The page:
Tarzan at the Earth’s Core

Chapter II


Edgar Rice Burroughs

JUST BEFORE daybreak of a clear June morning, the O-220 moved slowly from its hangar under its own power. Fully leaded and equipped, it was to make its test flight under load conditions identical with those which would obtain when it set forth upon its long journey. The three lower tanks were still filled with air and she carried an excess of water ballast sufficient to overcome her equilibrium, so that while she moved lightly over the ground she moved with entire safety and could be maneuvered almost as handily as an automobile.

As she came into the open her pumps commenced to expel the air from the three lower tanks and at the same time a portion of her excess water ballast was slowly discharged, and almost immediately the huge ship rose slowly and gracefully from the ground.

The entire personnel of the ship’s company during the test flight was the same that had been selected for the expedition.

Zuppner, who had been chosen as, captain, had been in charge of the construction of the ship and had a considerable part in its designing. There were two mates, Von Horst and Dorf, who had been officers in the Imperial air forces, as also had the navigator, Lieutenant Hines. In addition to these there were twelve engineers and eight mechanics, a negro cook and two Filipino cabin-boys.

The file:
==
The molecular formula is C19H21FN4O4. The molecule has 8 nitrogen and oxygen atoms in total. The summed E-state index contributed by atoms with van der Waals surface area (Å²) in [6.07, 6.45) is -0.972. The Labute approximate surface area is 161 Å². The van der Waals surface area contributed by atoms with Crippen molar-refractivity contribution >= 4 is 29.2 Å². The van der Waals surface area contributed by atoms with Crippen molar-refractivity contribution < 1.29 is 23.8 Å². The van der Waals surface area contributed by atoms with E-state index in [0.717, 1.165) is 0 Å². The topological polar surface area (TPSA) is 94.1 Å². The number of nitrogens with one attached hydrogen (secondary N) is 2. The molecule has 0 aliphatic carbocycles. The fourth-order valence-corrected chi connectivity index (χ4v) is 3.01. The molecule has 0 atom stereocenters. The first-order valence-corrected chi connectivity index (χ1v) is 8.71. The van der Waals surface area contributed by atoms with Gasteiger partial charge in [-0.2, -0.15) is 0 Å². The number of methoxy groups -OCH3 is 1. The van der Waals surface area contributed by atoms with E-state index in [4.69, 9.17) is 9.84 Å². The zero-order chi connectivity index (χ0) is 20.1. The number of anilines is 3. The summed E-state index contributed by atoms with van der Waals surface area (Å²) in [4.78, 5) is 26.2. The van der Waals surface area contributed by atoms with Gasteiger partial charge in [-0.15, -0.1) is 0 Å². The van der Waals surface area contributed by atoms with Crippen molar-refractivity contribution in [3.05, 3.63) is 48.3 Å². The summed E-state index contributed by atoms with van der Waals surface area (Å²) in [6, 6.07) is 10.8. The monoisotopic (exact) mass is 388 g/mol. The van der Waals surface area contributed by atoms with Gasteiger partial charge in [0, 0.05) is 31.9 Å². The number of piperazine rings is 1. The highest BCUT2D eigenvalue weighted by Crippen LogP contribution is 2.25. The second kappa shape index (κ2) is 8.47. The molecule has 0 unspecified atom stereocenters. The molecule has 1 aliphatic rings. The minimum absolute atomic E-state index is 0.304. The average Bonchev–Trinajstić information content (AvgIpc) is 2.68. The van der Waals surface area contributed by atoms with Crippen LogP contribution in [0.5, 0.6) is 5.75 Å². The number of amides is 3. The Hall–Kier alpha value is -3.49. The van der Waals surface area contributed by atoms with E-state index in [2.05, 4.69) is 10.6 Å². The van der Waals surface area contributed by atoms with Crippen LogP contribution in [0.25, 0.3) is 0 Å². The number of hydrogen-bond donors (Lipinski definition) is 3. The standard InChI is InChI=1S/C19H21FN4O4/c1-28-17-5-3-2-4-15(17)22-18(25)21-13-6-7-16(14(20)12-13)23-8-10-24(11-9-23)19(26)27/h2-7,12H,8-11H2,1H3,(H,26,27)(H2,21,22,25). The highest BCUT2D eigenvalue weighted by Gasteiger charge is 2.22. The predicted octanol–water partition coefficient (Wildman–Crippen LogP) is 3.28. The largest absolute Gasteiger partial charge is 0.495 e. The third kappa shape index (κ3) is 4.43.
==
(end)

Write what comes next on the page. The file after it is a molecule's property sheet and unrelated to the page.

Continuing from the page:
Tarzan was commander of the expedition, with Jason Gridley as his lieutenant, while the fighting men of the ship consisted of Muviro and nine of his Waziri warriors.

As the ship rose gracefully above the city, Zuppner, who was at the controls, could scarce restrain his enthusiasm.

“The sweetest thing I ever saw!” he exclaimed. “She responds to the lightest touch.”

“I am not surprised at that,” said Hines; “I knew she’d do it. Why we’ve got twice the crew we need to handle her.”

“There you go again, Lieutenant,” said Tarzan, laughing; “but do not think that my insistence upon a large crew was based upon any lack of confidence in the ship. We are going into a strange world. We may be gone a long time. If we reach our destination we shall have fighting, as each of you men who volunteered has been informed many times, so that while we may have twice as many men as we need for the trip in., we may yet find ourselves short handed on the return journey, for not all of us will return.”